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White Snakeroot vs Late Boneset

These plants often occur in the same habitat, and can be tricky to distinguish early in the season. They are more distinctive when blooming.

White Snakeroot (Ageratina altissima)

Late Boneset (Eupatorium serotinum)

A poisonous perennial herb native to eastern North America. One of the most common members of the Eupatorieae tribe of the aster family. In much of its range, among the last wildflowers to bloom in fall.
A perennial native to North America, this species has been expanding its range to the northeast in response to humans creating more open habitats.
Stout, compact growth habit. Plant branches more low down, inflorescence rarely extends beyond most of the plant.
Tall, narrow growth habit. Some plants branch little until the inflorescence. Branches of inflorescence spread widely; inflorescence often the broadest part of the plant.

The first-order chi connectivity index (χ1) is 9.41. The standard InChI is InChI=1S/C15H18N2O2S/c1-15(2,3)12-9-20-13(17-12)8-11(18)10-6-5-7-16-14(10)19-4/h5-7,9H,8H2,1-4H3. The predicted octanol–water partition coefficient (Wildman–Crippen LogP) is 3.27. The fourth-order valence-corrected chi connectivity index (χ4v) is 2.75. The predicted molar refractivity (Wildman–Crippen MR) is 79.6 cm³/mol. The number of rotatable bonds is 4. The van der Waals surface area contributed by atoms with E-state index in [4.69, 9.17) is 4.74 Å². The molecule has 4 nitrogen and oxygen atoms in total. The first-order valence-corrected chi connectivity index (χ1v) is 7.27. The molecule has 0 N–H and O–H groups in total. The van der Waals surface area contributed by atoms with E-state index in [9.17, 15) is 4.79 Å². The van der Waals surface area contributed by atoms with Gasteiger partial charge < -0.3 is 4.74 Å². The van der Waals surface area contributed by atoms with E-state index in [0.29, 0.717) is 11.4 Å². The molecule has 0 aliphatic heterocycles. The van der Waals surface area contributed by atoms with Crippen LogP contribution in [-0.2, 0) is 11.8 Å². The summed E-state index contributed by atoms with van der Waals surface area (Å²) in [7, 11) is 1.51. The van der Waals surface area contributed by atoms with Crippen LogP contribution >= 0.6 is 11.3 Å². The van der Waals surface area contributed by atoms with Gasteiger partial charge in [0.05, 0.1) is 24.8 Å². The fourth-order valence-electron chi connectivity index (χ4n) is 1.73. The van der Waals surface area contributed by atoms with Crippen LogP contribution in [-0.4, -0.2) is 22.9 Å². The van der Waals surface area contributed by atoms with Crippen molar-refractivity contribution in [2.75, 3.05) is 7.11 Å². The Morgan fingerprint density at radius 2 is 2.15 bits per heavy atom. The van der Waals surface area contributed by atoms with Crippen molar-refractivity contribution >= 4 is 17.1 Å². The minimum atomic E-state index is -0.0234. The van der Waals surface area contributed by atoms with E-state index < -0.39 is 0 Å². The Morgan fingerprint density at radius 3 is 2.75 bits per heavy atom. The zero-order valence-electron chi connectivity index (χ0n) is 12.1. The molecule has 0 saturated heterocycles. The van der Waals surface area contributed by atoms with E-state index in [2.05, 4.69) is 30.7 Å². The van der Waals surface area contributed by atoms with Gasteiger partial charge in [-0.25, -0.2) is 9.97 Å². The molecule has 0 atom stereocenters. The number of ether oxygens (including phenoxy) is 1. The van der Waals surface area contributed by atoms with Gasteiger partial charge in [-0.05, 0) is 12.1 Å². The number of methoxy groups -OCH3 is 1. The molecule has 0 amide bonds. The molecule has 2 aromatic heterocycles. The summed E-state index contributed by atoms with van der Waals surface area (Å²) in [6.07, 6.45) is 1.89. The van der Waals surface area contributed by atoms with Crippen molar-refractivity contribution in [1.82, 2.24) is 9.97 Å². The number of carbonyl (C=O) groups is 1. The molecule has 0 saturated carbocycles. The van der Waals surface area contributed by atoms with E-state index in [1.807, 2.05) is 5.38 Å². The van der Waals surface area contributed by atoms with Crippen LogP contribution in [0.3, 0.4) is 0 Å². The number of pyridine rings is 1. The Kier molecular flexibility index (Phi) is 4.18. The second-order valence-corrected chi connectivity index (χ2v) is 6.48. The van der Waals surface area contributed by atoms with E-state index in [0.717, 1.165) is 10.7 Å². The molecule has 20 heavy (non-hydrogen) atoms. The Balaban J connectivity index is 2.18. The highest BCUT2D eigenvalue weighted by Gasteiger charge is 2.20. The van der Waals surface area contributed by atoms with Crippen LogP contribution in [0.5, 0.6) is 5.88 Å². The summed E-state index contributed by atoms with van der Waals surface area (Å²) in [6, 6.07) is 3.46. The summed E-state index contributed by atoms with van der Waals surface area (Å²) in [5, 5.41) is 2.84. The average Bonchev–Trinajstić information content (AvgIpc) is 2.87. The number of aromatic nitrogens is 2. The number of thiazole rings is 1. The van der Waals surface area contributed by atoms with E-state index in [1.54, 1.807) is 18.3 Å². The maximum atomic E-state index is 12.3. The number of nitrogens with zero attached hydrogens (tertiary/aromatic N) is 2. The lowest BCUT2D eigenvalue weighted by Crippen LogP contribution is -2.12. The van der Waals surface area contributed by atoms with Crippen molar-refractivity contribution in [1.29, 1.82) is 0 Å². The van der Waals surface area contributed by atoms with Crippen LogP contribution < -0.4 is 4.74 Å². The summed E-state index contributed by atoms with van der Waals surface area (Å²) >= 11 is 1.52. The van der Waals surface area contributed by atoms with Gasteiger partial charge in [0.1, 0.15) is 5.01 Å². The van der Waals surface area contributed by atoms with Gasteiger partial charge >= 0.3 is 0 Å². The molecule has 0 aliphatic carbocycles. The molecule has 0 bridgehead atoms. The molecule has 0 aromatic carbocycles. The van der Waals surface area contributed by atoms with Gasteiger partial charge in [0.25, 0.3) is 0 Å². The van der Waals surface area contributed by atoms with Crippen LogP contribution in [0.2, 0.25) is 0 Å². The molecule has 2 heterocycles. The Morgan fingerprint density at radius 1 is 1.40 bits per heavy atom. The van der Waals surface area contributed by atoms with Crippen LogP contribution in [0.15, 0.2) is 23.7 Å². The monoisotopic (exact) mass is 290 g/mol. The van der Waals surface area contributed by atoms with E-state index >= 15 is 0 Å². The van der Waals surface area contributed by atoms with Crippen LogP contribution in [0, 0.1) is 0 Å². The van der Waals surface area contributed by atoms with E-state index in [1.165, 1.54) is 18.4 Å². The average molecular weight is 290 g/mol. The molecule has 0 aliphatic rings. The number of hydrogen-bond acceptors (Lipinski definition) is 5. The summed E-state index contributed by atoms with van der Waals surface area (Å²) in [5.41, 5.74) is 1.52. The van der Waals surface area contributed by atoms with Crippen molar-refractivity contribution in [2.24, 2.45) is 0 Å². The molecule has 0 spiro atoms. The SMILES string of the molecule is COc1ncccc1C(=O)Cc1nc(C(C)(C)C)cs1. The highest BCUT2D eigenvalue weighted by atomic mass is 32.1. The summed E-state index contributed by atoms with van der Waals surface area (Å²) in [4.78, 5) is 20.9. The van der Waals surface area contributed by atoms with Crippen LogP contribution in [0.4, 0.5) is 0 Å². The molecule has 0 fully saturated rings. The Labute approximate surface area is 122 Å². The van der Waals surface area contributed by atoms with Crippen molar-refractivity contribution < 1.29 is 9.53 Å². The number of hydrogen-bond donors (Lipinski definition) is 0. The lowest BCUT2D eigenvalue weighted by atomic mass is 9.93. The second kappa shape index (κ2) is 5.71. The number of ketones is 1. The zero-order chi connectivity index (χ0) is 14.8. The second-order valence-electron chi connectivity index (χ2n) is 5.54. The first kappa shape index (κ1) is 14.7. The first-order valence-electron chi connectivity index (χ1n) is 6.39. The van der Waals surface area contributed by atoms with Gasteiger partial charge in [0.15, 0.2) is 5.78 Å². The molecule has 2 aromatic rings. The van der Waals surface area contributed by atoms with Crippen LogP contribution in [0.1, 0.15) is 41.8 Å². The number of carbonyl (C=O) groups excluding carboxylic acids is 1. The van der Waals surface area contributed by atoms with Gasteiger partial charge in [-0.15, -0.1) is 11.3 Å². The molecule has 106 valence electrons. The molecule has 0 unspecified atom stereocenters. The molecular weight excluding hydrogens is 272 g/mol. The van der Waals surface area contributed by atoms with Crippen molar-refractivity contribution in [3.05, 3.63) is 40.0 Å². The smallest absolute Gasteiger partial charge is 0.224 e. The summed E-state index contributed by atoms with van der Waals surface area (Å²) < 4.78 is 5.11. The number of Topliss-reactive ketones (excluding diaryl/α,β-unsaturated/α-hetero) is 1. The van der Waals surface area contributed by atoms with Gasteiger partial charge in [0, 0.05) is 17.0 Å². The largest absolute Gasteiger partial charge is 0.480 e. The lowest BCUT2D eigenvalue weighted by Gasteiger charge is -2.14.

Shorter, broader leaves.
Longer, narrower leaves.
Averages more florets per head: usually 12-25.
Averages fewer florets per head, usually 9-14.
Leaves flat or slightly wrinked around veins, but not consistently curved upwards.
Leaves often curve upwards at margins, especially higher up on the plant, often subtly evident on young plants.
More tolerant of shady, drier habitats.
Tends to be found in wetter, sunnier habitats.
Rarely grows more than 1.5 meters (5 feet) tall. Often much smaller.
Can grow up to 2 meters (6.5 feet) tall. Commonly at least 5 feet.